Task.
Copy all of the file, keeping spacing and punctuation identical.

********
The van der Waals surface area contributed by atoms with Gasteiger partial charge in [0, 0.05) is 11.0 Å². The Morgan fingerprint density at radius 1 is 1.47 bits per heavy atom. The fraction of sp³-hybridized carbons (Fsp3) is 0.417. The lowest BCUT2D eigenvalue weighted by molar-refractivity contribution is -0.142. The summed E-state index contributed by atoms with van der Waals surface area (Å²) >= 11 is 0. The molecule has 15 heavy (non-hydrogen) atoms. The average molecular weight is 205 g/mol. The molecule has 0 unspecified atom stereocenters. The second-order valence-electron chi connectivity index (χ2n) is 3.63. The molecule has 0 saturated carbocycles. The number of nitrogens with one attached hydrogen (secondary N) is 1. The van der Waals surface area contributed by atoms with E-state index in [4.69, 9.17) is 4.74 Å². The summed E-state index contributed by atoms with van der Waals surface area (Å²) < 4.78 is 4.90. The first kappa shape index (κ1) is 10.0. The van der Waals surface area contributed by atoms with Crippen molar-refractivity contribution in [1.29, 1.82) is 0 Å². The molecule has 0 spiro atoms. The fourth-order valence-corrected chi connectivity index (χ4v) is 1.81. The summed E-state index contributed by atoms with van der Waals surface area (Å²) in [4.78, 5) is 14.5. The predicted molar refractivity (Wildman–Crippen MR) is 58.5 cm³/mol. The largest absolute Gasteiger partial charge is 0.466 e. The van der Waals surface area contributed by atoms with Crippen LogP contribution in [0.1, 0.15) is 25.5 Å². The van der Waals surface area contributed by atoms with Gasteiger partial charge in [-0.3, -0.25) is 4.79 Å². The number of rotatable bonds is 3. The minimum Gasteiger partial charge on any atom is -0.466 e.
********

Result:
The van der Waals surface area contributed by atoms with Gasteiger partial charge in [0, 0.05) is 11.0 Å². The Morgan fingerprint density at radius 1 is 1.47 bits per heavy atom. The fraction of sp³-hybridized carbons (Fsp3) is 0.417. The lowest BCUT2D eigenvalue weighted by molar-refractivity contribution is -0.142. The summed E-state index contributed by atoms with van der Waals surface area (Å²) >= 11 is 0. The molecule has 15 heavy (non-hydrogen) atoms. The average molecular weight is 205 g/mol. The molecule has 0 unspecified atom stereocenters. The second-order valence-electron chi connectivity index (χ2n) is 3.63. The molecule has 0 saturated carbocycles. The number of nitrogens with one attached hydrogen (secondary N) is 1. The van der Waals surface area contributed by atoms with E-state index in [4.69, 9.17) is 4.74 Å². The summed E-state index contributed by atoms with van der Waals surface area (Å²) < 4.78 is 4.90. The first kappa shape index (κ1) is 10.0. The van der Waals surface area contributed by atoms with Crippen molar-refractivity contribution in [1.29, 1.82) is 0 Å². The molecule has 0 spiro atoms. The fourth-order valence-corrected chi connectivity index (χ4v) is 1.81. The summed E-state index contributed by atoms with van der Waals surface area (Å²) in [4.78, 5) is 14.5. The predicted molar refractivity (Wildman–Crippen MR) is 58.5 cm³/mol. The largest absolute Gasteiger partial charge is 0.466 e. The van der Waals surface area contributed by atoms with Crippen LogP contribution in [0.1, 0.15) is 25.5 Å². The van der Waals surface area contributed by atoms with Gasteiger partial charge in [-0.3, -0.25) is 4.79 Å². The number of rotatable bonds is 3. The minimum Gasteiger partial charge on any atom is -0.466 e.